Hot Air Experience helps lift learning to a new level

Uplifting experience!

We were incredibly fortunate to begin our learning inquiry with a visit from Andrew Parker from ‘Flying High for Kids’ with his Hot Air Balloon! Andrew, with the help of some tamariki, set up the balloon, and then members from Mataī went for a fly over our kura, Rimu School. The whole community came for a look! We were kāhu, gaining a birds eye view of our place. We saw our local awa, farmlands, buildings and homes of those who live nearby. In the distance we spotted the Takatimu covered in snow and glimpses of Rākiura. From above, we could consider the positives of our local environment and what might need improved.

Andrew’s charity Flying High promotes the importance of education, innovation and sustainability and to ‘Dream Big’. Through STEAM (Science, Technology, Engineering, the Arts and Mathematics), the tamariki learn to innovate an environmental initiative that improves their community.

From being a kāhu and considering STEAM, we identified an issue with rubbish. Lots and lots of rubbish!

We decided to go out and pick up rubbish. We collected rubbish along Rimu Road and Oteramika Road and then spent the next week in maths sorting, collating, graphing, weighing and measuring it all. We found (in 850m of road) a total of 74.5kgs of rubbish – 28 sacks full, 3142 pieces, including a vacuum cleaner.

Keeping safe while picking up rubbish.

Rubbish collected, sorted, weighed and measured before results were collated and graphed.









We then explored the impact of this rubbish in our environment and started to wonder how our friends, the longfin eel might be impacted? They of course live in our local awa, the one we spotted from high above!

Enviroschools Southland, Josh helps students to learn about their enviroscape.

We learnt about why the longfin eel are taonga and had Josh from Environment Southland come and talk to us about the harm being caused to our waterways through different pollutants and he gave us some tips on how to work to help our waterways. We had Bee Pikia help us to understand why these incredible creatures, the longfin eel, are important, not only historically by Māori but also today.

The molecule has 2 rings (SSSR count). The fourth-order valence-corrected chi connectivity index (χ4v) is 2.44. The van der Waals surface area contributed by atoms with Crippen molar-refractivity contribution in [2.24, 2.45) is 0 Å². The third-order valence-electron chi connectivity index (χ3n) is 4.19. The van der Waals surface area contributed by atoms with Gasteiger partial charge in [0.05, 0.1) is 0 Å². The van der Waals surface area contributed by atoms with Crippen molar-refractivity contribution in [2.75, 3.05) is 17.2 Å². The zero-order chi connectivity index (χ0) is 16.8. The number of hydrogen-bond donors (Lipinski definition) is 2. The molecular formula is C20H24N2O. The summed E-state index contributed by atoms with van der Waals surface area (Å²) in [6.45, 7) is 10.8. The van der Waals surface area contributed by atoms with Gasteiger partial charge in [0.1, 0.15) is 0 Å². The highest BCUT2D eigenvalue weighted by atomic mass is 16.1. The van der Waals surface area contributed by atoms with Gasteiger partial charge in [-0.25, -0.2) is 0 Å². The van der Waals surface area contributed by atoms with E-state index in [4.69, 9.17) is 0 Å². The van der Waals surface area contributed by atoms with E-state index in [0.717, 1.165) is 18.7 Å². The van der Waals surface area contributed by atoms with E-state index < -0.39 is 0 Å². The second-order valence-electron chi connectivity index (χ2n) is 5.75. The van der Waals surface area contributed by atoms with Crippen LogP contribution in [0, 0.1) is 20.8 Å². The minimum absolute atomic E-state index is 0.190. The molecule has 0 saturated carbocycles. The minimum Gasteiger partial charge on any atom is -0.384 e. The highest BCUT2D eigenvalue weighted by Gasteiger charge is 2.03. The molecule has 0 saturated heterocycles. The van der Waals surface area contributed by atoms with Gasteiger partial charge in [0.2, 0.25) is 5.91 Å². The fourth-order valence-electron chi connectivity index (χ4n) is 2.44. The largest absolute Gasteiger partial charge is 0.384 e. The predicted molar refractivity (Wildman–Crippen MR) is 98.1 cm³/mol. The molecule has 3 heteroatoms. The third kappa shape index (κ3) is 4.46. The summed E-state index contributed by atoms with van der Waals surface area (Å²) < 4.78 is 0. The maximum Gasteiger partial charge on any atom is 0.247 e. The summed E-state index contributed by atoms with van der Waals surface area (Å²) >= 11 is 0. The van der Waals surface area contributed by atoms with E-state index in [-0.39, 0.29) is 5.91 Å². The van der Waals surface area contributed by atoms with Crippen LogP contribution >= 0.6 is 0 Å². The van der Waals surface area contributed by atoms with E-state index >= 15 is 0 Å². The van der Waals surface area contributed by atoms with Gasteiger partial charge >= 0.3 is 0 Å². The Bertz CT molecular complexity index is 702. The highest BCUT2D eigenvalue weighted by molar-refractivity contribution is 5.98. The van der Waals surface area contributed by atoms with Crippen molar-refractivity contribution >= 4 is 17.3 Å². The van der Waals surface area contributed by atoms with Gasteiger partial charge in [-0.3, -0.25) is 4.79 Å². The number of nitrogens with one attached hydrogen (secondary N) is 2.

With Josh and his team’s guidance, we then decided to carry out a ‘Healthy Stream Assessment’ to check if the Waihopai River, a source that our local awa runs from, is a healthy body of water for our taonga, the eels. We worked in teams to understand the stream health and the invertebrate that contribute to that and microplastics studies to look at how plastic affects species such as tuna. With the help of Josh’s team we could determine the health of the waterways and any issues. One we noted was the high microplastics, so we need less rubbish getting into our awa, the second was the lack of planting to provide shade for the tuna.


A ‘Healthy Stream Assessment’ at Waihopai River,

Getting help to interpret assessment of the stream health.









Getting involved in planting native species to help water quality.

We then have to ‘action’ our learning! So with help, we went back to the Waihopai Awa to plant native trees, riparian planting. Some tamariki organised a rubbish collection at our beach, some built longfin eel homes (recycled pallets, woollen sacks and pegs) to provide shade and others created signs to educate people.

We all hoped that if we went back up in a Hot Air Balloon with Andrew as a kāhu, we could see more positives in our local environment…less rubbish, more taonga swimming and the awa healthier.


We’re incredibly grateful to Environment Southland, particularly Josh Sullivan, Andrew from ‘Flying High for Kids Charity’ and our community who supported us on our inquiry. – Alice Casey, from Rimu School


Students demonstrate their understanding of the long-finned eel – tuna.

Imagine being a kāhu.